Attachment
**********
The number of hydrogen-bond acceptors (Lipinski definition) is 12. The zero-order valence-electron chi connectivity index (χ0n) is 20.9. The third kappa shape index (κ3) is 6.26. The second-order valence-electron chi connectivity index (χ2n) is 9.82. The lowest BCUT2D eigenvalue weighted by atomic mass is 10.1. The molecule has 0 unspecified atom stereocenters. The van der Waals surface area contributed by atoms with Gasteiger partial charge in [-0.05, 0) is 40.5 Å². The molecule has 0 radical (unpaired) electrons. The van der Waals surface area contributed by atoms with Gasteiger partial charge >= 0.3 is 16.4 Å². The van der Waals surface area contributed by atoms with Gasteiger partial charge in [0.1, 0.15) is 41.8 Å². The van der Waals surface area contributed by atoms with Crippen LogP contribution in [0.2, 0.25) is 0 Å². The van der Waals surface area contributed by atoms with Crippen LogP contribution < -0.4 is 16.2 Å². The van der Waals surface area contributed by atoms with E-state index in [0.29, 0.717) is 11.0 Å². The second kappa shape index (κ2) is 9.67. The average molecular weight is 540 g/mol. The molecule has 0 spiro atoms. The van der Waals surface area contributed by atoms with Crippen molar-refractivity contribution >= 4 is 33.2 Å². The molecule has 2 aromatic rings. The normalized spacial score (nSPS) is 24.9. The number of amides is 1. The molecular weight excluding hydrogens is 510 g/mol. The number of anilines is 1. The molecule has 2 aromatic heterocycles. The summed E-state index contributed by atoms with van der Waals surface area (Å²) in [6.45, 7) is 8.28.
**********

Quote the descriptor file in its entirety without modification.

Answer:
The number of hydrogen-bond acceptors (Lipinski definition) is 12. The zero-order valence-electron chi connectivity index (χ0n) is 20.9. The third kappa shape index (κ3) is 6.26. The second-order valence-electron chi connectivity index (χ2n) is 9.82. The lowest BCUT2D eigenvalue weighted by atomic mass is 10.1. The molecule has 0 unspecified atom stereocenters. The van der Waals surface area contributed by atoms with Gasteiger partial charge in [-0.05, 0) is 40.5 Å². The molecule has 0 radical (unpaired) electrons. The van der Waals surface area contributed by atoms with Gasteiger partial charge >= 0.3 is 16.4 Å². The van der Waals surface area contributed by atoms with Gasteiger partial charge in [0.1, 0.15) is 41.8 Å². The van der Waals surface area contributed by atoms with Crippen LogP contribution in [0.2, 0.25) is 0 Å². The van der Waals surface area contributed by atoms with Crippen LogP contribution < -0.4 is 16.2 Å². The van der Waals surface area contributed by atoms with E-state index in [0.29, 0.717) is 11.0 Å². The second kappa shape index (κ2) is 9.67. The average molecular weight is 540 g/mol. The molecule has 0 spiro atoms. The van der Waals surface area contributed by atoms with Crippen molar-refractivity contribution >= 4 is 33.2 Å². The molecule has 2 aromatic rings. The normalized spacial score (nSPS) is 24.9. The number of amides is 1. The molecular weight excluding hydrogens is 510 g/mol. The number of anilines is 1. The molecule has 2 aromatic heterocycles. The summed E-state index contributed by atoms with van der Waals surface area (Å²) in [6.45, 7) is 8.28.